But when it's suggested to him that Madison has really pursued a two-pronged approach to growth over the past decade -- upgrade the downtown and neighborhood environs, while simultaneously playing ball with "big box" commercial projects at the city's edge -- he readily agrees.

"We decided to be a player on the edge rather than watching it occur," says Austin. This momentous decision, formalized in the 1989 Peripheral Area Development Plan, laid out in exacting detail the city's ambitions for long- and short-term growth in the metropolitan area.

In this context, the annexations for American Family, Hovde and numerous other projects made perfect sense. "The edge of the city is going to grow whether the city of Madison wants it to or not," says Austin. "The question wasn't how do we stop it, but how do we manage it."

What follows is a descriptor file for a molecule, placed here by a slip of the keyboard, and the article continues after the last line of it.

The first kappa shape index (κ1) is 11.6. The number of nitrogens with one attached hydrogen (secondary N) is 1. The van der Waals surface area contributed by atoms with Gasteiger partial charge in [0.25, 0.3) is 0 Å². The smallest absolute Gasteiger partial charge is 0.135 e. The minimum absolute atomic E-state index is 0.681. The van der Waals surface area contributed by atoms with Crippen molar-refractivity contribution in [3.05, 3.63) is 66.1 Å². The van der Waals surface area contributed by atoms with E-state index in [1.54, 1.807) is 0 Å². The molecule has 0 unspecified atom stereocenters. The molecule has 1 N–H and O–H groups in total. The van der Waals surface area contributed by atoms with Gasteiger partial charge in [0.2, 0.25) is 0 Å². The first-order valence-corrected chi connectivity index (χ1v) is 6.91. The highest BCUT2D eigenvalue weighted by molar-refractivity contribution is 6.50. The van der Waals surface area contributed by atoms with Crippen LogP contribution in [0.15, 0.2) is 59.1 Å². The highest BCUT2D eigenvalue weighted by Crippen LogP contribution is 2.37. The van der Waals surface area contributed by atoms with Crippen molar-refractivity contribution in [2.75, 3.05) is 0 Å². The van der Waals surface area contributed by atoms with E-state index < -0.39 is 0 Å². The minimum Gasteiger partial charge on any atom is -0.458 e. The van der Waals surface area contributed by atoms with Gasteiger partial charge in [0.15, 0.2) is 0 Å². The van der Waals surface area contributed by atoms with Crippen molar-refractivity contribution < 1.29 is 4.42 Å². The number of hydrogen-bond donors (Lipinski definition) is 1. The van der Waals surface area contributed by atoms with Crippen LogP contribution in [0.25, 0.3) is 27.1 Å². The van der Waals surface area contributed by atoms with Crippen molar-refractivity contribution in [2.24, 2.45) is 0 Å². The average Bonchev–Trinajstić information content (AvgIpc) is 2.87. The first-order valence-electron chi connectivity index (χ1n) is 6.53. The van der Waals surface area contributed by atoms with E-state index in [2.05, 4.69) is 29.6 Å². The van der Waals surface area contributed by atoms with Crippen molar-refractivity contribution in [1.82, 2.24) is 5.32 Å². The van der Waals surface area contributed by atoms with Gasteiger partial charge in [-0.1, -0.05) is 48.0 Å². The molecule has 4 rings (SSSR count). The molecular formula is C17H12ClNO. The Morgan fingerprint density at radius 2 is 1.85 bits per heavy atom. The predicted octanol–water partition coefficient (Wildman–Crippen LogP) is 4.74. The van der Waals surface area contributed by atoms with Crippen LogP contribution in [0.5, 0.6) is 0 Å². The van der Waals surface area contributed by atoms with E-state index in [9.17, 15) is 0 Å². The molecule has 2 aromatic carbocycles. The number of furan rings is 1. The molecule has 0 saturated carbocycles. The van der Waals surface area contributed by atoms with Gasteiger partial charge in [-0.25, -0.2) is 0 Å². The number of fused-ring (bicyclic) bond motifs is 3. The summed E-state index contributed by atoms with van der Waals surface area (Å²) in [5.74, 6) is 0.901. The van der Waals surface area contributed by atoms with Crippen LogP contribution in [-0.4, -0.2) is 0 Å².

The boundary accords with the cities of Sun Prairie, Middleton and Verona, the village of McFarland and the town of Middleton all grew out of the city's plan. (Conversely, the absence of such pacts with the towns of Burke, Blooming Grove and Madison explains much of the remaining rancor in metropolitan planning.)

Looking to the future, Austin says the city needs to stay growth-minded. With the downtown in particular, he feels there should be no letup in the city's revitalization efforts. "The East Washington corridor is ripe for a significant planning effort as we think about the extension of the central business district."

As for his own future with arts-district planning, Austin remarks, "I think my experience in these types of projects can be brought to bear immediately in terms of getting ourselves organized."

No doubt he's right